An invoice refers to the document issued by a seller to a buyer detailing the goods or services the seller has provided the buyer, the price for those goods and services, and any taxes due. It is also often referred to as a sales invoice. In layman’s terms, an invoice is simply called a bill.
The following other details may be found on a basic invoice:
– The name, contact details (address and phone number) and tax details (business registration number or tax number) of the seller
– A unique invoice/reference number
– The date the product was sold or delivered
– Payment terms (including due dates, method of payment, and penalties to be levied for late payments).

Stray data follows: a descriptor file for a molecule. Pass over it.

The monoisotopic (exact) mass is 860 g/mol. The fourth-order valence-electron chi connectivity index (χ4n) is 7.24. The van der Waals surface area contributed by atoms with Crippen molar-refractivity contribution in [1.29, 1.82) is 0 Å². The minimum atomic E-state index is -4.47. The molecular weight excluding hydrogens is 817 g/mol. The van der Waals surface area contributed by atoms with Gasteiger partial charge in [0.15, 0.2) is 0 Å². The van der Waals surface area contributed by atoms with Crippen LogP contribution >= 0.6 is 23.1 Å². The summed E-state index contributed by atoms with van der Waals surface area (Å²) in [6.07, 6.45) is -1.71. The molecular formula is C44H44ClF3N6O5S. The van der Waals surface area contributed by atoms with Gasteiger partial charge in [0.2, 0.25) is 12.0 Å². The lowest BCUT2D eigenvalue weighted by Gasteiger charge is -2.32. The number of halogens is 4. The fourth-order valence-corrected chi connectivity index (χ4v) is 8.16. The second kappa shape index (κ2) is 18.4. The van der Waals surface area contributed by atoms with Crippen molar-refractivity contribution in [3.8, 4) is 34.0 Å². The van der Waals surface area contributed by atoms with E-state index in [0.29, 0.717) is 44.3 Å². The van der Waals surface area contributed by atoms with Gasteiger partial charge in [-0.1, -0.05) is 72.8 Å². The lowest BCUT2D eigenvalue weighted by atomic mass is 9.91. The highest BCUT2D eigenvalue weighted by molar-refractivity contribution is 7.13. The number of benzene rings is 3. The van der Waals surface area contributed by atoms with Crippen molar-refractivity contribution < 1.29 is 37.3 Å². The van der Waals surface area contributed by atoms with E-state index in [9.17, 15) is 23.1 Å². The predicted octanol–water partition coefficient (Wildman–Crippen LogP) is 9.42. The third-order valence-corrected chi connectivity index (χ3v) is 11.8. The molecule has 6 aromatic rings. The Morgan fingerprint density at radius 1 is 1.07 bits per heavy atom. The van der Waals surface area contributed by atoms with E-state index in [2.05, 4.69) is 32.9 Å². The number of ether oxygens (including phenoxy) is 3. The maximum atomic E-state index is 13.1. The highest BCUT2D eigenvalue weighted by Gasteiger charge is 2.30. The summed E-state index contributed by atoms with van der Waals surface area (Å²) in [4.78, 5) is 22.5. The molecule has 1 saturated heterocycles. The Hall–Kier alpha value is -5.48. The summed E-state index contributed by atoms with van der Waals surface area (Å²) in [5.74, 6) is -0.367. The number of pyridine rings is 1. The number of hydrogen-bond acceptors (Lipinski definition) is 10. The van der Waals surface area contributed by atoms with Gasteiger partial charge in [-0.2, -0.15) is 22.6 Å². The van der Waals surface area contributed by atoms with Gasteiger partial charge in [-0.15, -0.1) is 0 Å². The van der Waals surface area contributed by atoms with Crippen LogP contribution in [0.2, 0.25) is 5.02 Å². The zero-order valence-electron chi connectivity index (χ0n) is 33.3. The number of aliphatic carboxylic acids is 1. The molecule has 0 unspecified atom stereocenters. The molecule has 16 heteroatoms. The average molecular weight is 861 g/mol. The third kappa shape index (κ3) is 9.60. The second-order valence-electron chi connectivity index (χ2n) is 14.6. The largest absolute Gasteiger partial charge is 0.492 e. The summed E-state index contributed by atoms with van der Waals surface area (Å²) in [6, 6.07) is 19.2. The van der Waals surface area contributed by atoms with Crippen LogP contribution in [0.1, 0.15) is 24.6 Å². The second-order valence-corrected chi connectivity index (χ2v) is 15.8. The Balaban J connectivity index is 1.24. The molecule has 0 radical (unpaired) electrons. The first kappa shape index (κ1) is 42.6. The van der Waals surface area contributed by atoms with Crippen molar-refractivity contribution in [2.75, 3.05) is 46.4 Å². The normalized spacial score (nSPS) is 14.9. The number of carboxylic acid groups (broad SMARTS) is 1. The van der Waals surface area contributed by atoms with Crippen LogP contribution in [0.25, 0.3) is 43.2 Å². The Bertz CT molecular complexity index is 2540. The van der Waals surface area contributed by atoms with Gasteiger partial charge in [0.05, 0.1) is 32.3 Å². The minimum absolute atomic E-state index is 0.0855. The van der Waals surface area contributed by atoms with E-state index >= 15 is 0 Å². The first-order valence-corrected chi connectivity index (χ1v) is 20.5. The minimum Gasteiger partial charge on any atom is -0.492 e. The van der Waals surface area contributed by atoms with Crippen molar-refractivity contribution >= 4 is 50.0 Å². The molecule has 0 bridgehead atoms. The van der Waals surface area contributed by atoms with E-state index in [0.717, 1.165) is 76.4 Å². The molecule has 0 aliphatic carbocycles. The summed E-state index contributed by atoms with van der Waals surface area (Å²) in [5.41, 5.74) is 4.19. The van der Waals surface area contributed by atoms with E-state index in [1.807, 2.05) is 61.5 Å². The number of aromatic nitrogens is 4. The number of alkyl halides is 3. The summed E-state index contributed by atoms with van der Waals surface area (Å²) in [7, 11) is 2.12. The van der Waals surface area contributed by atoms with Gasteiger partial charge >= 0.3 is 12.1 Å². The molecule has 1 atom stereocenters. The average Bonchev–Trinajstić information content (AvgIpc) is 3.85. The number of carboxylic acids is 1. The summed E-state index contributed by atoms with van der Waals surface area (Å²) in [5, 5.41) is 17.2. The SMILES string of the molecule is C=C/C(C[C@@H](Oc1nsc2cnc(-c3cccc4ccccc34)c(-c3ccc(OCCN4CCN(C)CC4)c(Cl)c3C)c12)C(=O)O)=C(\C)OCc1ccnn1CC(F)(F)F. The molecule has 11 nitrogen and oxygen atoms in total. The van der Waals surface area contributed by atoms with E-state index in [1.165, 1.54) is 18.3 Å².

For businesses, it is very important to keep a copy of invoices of all items purchased, to have a way of cross-referencing actual expenses when accounting. It is especially important to be able to furnish copies of invoices during audit, whether internal or external, so as to disprove charges of fraud. A copy of all invoices issued to customers should also be kept for record purposes as provide value-added service to customers in case they lose their copy of their invoice and need to get one for whatever reason.
Nowadays not all invoices are paper-based. Electronic invoices, sent via email, are becoming more popular because it saves time (instantaneous delivery), money (less paper, ink, and postage), and makes it easier to update databases and automate accounting.